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Bench Memos

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Supreme Silliness, Part One



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In one respect the world is right-side-up today: the Washington Post editorial incoherently praises the incoherence in yesterday’s Ten Commandments rulings, while George Will has the goods on what went wrong in the Supreme Court’s religion-clause jurisprudence. (Last week I experienced the strange disorientation of disagreeing with Will while agreeing with the Post editorial on the eminent-domain ruling.) John Podhoretz too is rightly scathing about the Court’s rulings today, in the New York Post.

The lunacy of the Court’s behavior yesterday–anchored by Stephen “it depends on whether I’m in the mood” Breyer–is obvious to the meanest understanding. But it might be amusing to catalogue some of the more asinine things said by some of the justices yesterday.

Let’s start with David Souter, a lifelong bachelor who had the temerity to venture into the thicket of interior design in the McCreary County case from Kentucky (all of us married men know better than to offer opinions on this subject). The county had put the Ten Commandments on display in its courthouse, in the midst of other documents collectively making up an exhibit titled “Foundations of American Law and Government.” One of the other documents was the text of the Star-Spangled Banner, which prompted this snort of aesthetic disapproval from Souter: “it is at least odd to include a patriotic anthem, but to omit the Fourteenth Amendment, the most significant structural provision adopted since the original Framing.”

This is a very strange bit of obiter dictum (Latin for “I have professional typesetters in the basement and can say what I damned well please”). Some might nominate other amendments (any bids for the 16th? 17th? 19th? 22nd?) as the most significant additions to the Constitution “since the original Framing.” And if we’re going to be strict about what was in the “original Framing,” how about the Bill of Rights, which was literally an afterthought? (The county had already included the Bill of Rights in its exhibit, but that didn’t give Souter pause.)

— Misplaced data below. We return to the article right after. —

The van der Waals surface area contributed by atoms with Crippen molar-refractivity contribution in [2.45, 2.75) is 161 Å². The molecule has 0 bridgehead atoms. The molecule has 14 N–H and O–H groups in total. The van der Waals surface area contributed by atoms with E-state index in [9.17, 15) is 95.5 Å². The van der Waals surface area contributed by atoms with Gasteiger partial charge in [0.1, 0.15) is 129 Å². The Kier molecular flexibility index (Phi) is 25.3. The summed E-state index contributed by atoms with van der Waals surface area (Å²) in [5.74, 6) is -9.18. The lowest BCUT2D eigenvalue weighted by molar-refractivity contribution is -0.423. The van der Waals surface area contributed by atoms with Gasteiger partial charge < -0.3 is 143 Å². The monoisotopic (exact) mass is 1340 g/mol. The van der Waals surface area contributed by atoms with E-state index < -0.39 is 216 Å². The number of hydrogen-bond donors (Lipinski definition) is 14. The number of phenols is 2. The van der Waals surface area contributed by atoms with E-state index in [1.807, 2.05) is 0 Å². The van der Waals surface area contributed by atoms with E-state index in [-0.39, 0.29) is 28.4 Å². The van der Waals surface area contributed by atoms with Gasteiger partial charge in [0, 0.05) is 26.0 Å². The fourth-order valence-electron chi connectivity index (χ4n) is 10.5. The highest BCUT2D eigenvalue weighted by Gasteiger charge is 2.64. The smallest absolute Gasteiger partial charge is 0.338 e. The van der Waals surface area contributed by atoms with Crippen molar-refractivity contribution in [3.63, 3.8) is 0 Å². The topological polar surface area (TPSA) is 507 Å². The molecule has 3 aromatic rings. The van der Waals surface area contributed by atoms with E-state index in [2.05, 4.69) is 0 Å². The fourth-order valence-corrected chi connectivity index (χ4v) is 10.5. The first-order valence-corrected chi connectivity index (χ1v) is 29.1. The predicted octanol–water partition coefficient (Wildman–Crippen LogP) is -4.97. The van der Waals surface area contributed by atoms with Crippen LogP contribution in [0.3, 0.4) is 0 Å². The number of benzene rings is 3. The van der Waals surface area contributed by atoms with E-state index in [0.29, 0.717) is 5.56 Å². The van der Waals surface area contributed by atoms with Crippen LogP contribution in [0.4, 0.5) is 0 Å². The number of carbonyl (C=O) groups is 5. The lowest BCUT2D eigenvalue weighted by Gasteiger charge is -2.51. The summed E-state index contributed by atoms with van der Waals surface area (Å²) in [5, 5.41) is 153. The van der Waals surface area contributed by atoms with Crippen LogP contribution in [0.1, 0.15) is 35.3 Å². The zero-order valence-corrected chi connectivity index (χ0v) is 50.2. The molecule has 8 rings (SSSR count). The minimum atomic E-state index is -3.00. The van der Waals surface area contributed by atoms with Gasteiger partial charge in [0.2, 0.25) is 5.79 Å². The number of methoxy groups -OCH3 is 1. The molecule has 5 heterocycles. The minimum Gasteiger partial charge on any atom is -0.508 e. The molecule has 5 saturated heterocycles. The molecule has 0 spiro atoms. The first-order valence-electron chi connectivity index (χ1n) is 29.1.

But Souter’s comment here was really an unintended revelation of the extent to which the Court relies on the Fourteenth Amendment as the purported basis of its constitutional rulings–probably for more than half of them. Of course that amendment is “the most significant” to Souter: it keeps him in business. For one thing, its due process clause is the vehicle for the fraudulent “incorporation” doctrine that made it possible for the Court to interfere yesterday in the internal affairs of Texas and Kentucky.

But McCreary County was not posting a law-school curriculum on its courthouse walls. It was reminding citizens of milestone documents of historic and symbolic importance in the American story of law and politics, patriotism and morality, whether they embodied judicially enforceable texts or not. In that light the Star Spangled Banner is a perfectly natural choice–and only a lawyerly nerd would instead choose the Fourteenth Amendment. The national anthem is hard enough to sing at ball games. Anyone care to try putting section 4 of the amendment to music? “The validity of the public debt of the United States, authorized by law, including debts incurred for payment of pensions and bounties for services in suppressing insurrection or rebellion, shall not be questioned . . .”

But Souter wasn’t finished yet with his lecture in the higher criticism. He went on to profess himself “puzzled” by the county’s statement that the influence of the Ten Commandments may be “clearly seen” in the Declaration of Independence (also a part of the exhibit). What? What? There’s no God in that there Declaration, he opined: “the Commandments are sanctioned as divine imperatives, while the Declaration of Independence holds that the authority of government to enforce the law derives ‘from the consent of the governed.’”

Who sabotaged Justice Souter’s copy of the Declaration? In my copy, the first paragraph justifies the independence of America under “the Laws of Nature and of Nature’s God.” Three other references to God appear in the Declaration: as “Creator,” as “Supreme Judge of the World” (take that, you robed ninnies), and as “divine Providence.”

From what source does Souter think the people derive their authority over their government, via that “consent of the governed” of which he makes so much? They get it from the fact that they were created equal, as bearers of natural rights antecedent to all human laws and government. In other words, in the view of the signers of the Declaration, all political authority is grounded in principles for which God is responsible as our Creator.

Perhaps we can schedule a tutorial in American political principles for Justice Souter, conducted by the folks responsible for decorating the courthouse in McCreary County, Kentucky.



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